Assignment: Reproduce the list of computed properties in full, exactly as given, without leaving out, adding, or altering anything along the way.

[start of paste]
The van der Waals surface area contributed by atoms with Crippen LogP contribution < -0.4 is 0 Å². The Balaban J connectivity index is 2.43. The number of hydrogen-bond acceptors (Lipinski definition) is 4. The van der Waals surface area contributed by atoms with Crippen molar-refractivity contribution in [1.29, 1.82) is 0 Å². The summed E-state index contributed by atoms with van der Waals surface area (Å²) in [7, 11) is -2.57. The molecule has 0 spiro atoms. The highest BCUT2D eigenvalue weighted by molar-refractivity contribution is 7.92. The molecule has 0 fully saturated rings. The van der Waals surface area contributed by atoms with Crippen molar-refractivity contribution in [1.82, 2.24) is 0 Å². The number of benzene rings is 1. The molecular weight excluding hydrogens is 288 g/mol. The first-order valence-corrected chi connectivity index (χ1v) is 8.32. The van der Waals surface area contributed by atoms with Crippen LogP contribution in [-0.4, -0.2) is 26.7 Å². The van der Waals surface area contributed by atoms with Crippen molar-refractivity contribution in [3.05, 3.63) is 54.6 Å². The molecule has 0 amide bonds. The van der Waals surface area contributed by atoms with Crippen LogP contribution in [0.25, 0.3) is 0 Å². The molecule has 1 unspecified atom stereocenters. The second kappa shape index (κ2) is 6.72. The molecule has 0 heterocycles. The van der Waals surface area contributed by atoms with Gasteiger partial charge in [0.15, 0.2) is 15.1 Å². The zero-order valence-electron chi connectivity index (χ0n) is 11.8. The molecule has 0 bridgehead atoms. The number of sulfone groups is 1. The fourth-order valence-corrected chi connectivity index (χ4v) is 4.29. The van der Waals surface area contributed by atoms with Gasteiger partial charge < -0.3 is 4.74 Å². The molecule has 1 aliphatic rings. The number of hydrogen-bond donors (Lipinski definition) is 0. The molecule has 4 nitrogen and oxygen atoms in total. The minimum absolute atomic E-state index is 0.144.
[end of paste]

The van der Waals surface area contributed by atoms with Crippen LogP contribution < -0.4 is 0 Å². The Balaban J connectivity index is 2.43. The number of hydrogen-bond acceptors (Lipinski definition) is 4. The van der Waals surface area contributed by atoms with Crippen molar-refractivity contribution in [1.29, 1.82) is 0 Å². The summed E-state index contributed by atoms with van der Waals surface area (Å²) in [7, 11) is -2.57. The molecule has 0 spiro atoms. The highest BCUT2D eigenvalue weighted by molar-refractivity contribution is 7.92. The molecule has 0 fully saturated rings. The van der Waals surface area contributed by atoms with Crippen molar-refractivity contribution in [1.82, 2.24) is 0 Å². The number of benzene rings is 1. The molecular weight excluding hydrogens is 288 g/mol. The first-order valence-corrected chi connectivity index (χ1v) is 8.32. The van der Waals surface area contributed by atoms with Crippen LogP contribution in [-0.4, -0.2) is 26.7 Å². The van der Waals surface area contributed by atoms with Crippen molar-refractivity contribution in [3.05, 3.63) is 54.6 Å². The molecule has 0 amide bonds. The van der Waals surface area contributed by atoms with Crippen LogP contribution in [0.25, 0.3) is 0 Å². The molecule has 1 unspecified atom stereocenters. The second kappa shape index (κ2) is 6.72. The molecule has 0 heterocycles. The van der Waals surface area contributed by atoms with Gasteiger partial charge in [0.15, 0.2) is 15.1 Å². The zero-order valence-electron chi connectivity index (χ0n) is 11.8. The molecule has 0 bridgehead atoms. The number of sulfone groups is 1. The fourth-order valence-corrected chi connectivity index (χ4v) is 4.29. The van der Waals surface area contributed by atoms with Gasteiger partial charge < -0.3 is 4.74 Å². The molecule has 1 aliphatic rings. The number of hydrogen-bond donors (Lipinski definition) is 0. The molecule has 4 nitrogen and oxygen atoms in total. The minimum absolute atomic E-state index is 0.144.